i just finished watching Blue Valentine. and it was epic.
i admit i'm not much of an intellectual movie watcher. i tend to like the more formulaic main-stream type of movies. i'm a big rom-com fan. i have never been able to get myself to finish watching The Wrestler. Mickey Rourke is just so sad-looking in the movie i can't bear to watch it.
but every once in a while, i get tricked into watching a smart indie film and actual love it. that happened when i saw Children of Men. i thought the story was so intelligent and so well presented. it was definitely the type of film that made my brain continue churning and thinking about the subject matter, as well as the film itself. and after watching Blue Valentine, i have the same feeling.
admittedly, i initially was intrigued by the notorious scene that got the movie initially labeled with an NC-17 rating. and Ryan Gosling, of course. i mean, i love him as much as i love JGL. or Topher Grace. yep, he falls in my 5 i would say. correction, he is most definitely in my 5.
if you haven't seen it yet, i highly recommend watching the film. and while Ryan's looking good in 50% of the film, he's a lot less good-looking in the other 50% of the film, so if you're looking for eye candy, i'd wait for The Ides of March when it comes out. that will have Ryan and George Clooney. the physical transformation of Ryan Gosling in Blue Valentine is sort of impressive in itself. it's only a little weight and a receding, thinning hairline, but, coupled with his white-trash-like character, it's an effective turn-off. congratulations Director Derek Cianfrance, you managed to make Ryan Gosling unattractive. a feat i once thought impossible.
the movie's an extremely effective juxtaposition of the best and worst in a relationship. the scenes depicting the fall and ruin of the relationship is interspersed with scenes of the beginning and development as well. and it's truly heartbreaking. the scenes where love is clearly growing between the two made me smile as a reminder of a similar memory in my past experiences (not the accidental pregnancy if that's what you were thinking) and envious of the younger Ryan that was immediately smitten with the younger Michelle Williams. and of course i was jealous that Michelle Williams got such a hot Ryan Gosling. even if it is only in the movie (although rumors are flying that life is imitating art, which wouldn't be the first time for Ryan-yes, we're close enough that we're on first-name bases).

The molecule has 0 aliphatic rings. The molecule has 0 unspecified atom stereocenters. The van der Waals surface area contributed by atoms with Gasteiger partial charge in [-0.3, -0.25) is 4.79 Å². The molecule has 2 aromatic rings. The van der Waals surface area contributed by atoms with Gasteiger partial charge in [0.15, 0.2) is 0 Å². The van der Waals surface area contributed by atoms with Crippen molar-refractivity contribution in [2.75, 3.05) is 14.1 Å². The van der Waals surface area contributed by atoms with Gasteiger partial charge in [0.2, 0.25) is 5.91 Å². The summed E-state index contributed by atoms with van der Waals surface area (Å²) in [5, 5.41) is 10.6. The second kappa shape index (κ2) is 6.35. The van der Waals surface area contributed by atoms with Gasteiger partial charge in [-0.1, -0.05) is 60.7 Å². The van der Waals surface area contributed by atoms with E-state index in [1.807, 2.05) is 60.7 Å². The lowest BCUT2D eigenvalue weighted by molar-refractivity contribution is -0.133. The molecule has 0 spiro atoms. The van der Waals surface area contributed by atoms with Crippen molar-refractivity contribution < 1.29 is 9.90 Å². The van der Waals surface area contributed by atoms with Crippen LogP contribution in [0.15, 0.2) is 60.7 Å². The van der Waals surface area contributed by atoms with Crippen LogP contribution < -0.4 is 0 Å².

but the relationship between the adult Ryan and the adult Michelle was cringe-worthy and uncomfortable, as it was meant to be. it's clearly headed for disaster, and you know that if the couple doesn't break up, they'll only be together because they're stuck with each other, not because they want to be. the conversations and other relationships, represented by Michelle's parents, demonstrate how relationships end up being about "settling" or become some sort of miserable existence.
it's a sad sad reality that Blue Valentine depicts. and what's worse is, it doesn't feel false. in fact, it rings unsettlingly true.
but even if that's the case, and even though you now know that the movie depicts this tragic truth (if you didn't already), the way the story's told and the way the actors portray it, won't stop you from rooting for their younger selves. and it won't stop you from still hoping that you'll be the exception to the rule. even as the story ends, the credits are presented in front of a backdrop of exploding fireworks. and each time the fireworks light the screen, you see a fleeting image of the happier, younger version of the couple. obvious symbolism, yes, but it doesn't mean i don't like fireworks, even if they are fleeting. and loud. and destructive.
i guess that's the rom-com lover in me.